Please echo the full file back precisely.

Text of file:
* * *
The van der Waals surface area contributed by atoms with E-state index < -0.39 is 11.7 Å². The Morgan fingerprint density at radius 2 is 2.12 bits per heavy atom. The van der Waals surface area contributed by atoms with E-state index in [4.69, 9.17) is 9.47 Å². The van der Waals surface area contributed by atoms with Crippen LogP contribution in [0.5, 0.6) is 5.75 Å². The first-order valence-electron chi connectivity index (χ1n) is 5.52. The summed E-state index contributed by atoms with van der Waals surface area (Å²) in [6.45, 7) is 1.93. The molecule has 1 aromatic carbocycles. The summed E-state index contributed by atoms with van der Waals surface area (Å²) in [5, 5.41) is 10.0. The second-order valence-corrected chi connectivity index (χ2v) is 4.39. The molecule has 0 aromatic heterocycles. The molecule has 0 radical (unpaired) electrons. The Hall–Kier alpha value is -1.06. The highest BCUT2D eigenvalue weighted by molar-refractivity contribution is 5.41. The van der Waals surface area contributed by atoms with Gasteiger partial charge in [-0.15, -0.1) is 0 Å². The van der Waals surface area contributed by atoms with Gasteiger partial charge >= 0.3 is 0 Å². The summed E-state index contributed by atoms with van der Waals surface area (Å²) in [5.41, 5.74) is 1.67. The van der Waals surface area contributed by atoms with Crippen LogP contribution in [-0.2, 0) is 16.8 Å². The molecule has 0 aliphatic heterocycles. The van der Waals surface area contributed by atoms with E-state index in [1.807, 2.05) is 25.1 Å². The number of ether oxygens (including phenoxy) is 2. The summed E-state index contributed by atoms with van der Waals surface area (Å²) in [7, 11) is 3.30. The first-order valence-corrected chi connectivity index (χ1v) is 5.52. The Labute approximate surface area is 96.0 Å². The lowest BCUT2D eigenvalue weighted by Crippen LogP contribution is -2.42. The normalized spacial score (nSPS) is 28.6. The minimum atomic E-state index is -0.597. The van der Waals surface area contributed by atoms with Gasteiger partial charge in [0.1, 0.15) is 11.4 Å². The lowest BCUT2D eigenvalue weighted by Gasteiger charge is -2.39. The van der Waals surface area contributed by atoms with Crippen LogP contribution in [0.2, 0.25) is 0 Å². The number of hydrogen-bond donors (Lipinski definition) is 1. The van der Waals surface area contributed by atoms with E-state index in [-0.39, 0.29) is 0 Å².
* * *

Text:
The van der Waals surface area contributed by atoms with E-state index < -0.39 is 11.7 Å². The Morgan fingerprint density at radius 2 is 2.12 bits per heavy atom. The van der Waals surface area contributed by atoms with E-state index in [4.69, 9.17) is 9.47 Å². The van der Waals surface area contributed by atoms with Crippen LogP contribution in [0.5, 0.6) is 5.75 Å². The first-order valence-electron chi connectivity index (χ1n) is 5.52. The summed E-state index contributed by atoms with van der Waals surface area (Å²) in [6.45, 7) is 1.93. The molecule has 1 aromatic carbocycles. The summed E-state index contributed by atoms with van der Waals surface area (Å²) in [5, 5.41) is 10.0. The second-order valence-corrected chi connectivity index (χ2v) is 4.39. The molecule has 0 aromatic heterocycles. The molecule has 0 radical (unpaired) electrons. The Hall–Kier alpha value is -1.06. The highest BCUT2D eigenvalue weighted by molar-refractivity contribution is 5.41. The van der Waals surface area contributed by atoms with Gasteiger partial charge in [-0.15, -0.1) is 0 Å². The van der Waals surface area contributed by atoms with Gasteiger partial charge >= 0.3 is 0 Å². The summed E-state index contributed by atoms with van der Waals surface area (Å²) in [5.41, 5.74) is 1.67. The van der Waals surface area contributed by atoms with Crippen LogP contribution in [-0.2, 0) is 16.8 Å². The molecule has 0 aliphatic heterocycles. The van der Waals surface area contributed by atoms with E-state index in [1.807, 2.05) is 25.1 Å². The number of ether oxygens (including phenoxy) is 2. The summed E-state index contributed by atoms with van der Waals surface area (Å²) in [7, 11) is 3.30. The first-order valence-corrected chi connectivity index (χ1v) is 5.52. The Labute approximate surface area is 96.0 Å². The lowest BCUT2D eigenvalue weighted by Crippen LogP contribution is -2.42. The normalized spacial score (nSPS) is 28.6. The minimum atomic E-state index is -0.597. The van der Waals surface area contributed by atoms with Gasteiger partial charge in [0.1, 0.15) is 11.4 Å². The lowest BCUT2D eigenvalue weighted by Gasteiger charge is -2.39. The van der Waals surface area contributed by atoms with Crippen LogP contribution in [0.2, 0.25) is 0 Å². The number of hydrogen-bond donors (Lipinski definition) is 1. The van der Waals surface area contributed by atoms with E-state index in [-0.39, 0.29) is 0 Å².